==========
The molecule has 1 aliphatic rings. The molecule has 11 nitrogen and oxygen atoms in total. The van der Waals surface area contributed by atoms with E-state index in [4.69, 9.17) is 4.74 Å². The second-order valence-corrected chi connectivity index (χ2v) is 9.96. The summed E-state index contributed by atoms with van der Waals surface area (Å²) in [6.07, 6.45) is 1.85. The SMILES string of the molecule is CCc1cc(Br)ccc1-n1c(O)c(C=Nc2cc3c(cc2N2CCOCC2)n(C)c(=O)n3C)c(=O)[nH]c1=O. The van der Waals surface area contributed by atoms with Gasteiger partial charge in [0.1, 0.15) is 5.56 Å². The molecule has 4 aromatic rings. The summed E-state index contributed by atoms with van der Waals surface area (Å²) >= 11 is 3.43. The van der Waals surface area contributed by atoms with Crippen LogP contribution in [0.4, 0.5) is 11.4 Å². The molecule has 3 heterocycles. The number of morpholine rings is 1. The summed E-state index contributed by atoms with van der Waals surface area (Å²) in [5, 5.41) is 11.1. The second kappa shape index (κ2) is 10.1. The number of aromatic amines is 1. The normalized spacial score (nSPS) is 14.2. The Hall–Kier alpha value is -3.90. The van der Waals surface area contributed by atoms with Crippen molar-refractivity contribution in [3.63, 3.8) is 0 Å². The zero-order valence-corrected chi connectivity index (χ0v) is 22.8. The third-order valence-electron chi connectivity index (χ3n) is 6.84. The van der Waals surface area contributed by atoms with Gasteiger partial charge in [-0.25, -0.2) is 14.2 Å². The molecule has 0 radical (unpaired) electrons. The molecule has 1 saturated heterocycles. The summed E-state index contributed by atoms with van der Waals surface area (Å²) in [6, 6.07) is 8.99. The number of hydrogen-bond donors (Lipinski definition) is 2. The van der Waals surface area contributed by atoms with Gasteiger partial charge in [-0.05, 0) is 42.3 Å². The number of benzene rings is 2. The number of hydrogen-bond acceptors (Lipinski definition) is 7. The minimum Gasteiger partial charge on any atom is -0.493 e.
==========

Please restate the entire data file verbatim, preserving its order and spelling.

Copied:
The molecule has 1 aliphatic rings. The molecule has 11 nitrogen and oxygen atoms in total. The van der Waals surface area contributed by atoms with E-state index in [4.69, 9.17) is 4.74 Å². The second-order valence-corrected chi connectivity index (χ2v) is 9.96. The summed E-state index contributed by atoms with van der Waals surface area (Å²) in [6.07, 6.45) is 1.85. The SMILES string of the molecule is CCc1cc(Br)ccc1-n1c(O)c(C=Nc2cc3c(cc2N2CCOCC2)n(C)c(=O)n3C)c(=O)[nH]c1=O. The van der Waals surface area contributed by atoms with Gasteiger partial charge in [0.1, 0.15) is 5.56 Å². The molecule has 4 aromatic rings. The summed E-state index contributed by atoms with van der Waals surface area (Å²) >= 11 is 3.43. The van der Waals surface area contributed by atoms with Crippen LogP contribution in [0.4, 0.5) is 11.4 Å². The molecule has 3 heterocycles. The number of morpholine rings is 1. The summed E-state index contributed by atoms with van der Waals surface area (Å²) in [5, 5.41) is 11.1. The second kappa shape index (κ2) is 10.1. The number of aromatic amines is 1. The normalized spacial score (nSPS) is 14.2. The Hall–Kier alpha value is -3.90. The van der Waals surface area contributed by atoms with Crippen molar-refractivity contribution in [3.63, 3.8) is 0 Å². The zero-order valence-corrected chi connectivity index (χ0v) is 22.8. The third-order valence-electron chi connectivity index (χ3n) is 6.84. The van der Waals surface area contributed by atoms with Gasteiger partial charge in [-0.25, -0.2) is 14.2 Å². The molecule has 0 radical (unpaired) electrons. The molecule has 1 saturated heterocycles. The summed E-state index contributed by atoms with van der Waals surface area (Å²) in [6, 6.07) is 8.99. The number of hydrogen-bond donors (Lipinski definition) is 2. The van der Waals surface area contributed by atoms with Gasteiger partial charge in [-0.05, 0) is 42.3 Å². The number of benzene rings is 2. The number of hydrogen-bond acceptors (Lipinski definition) is 7. The minimum Gasteiger partial charge on any atom is -0.493 e.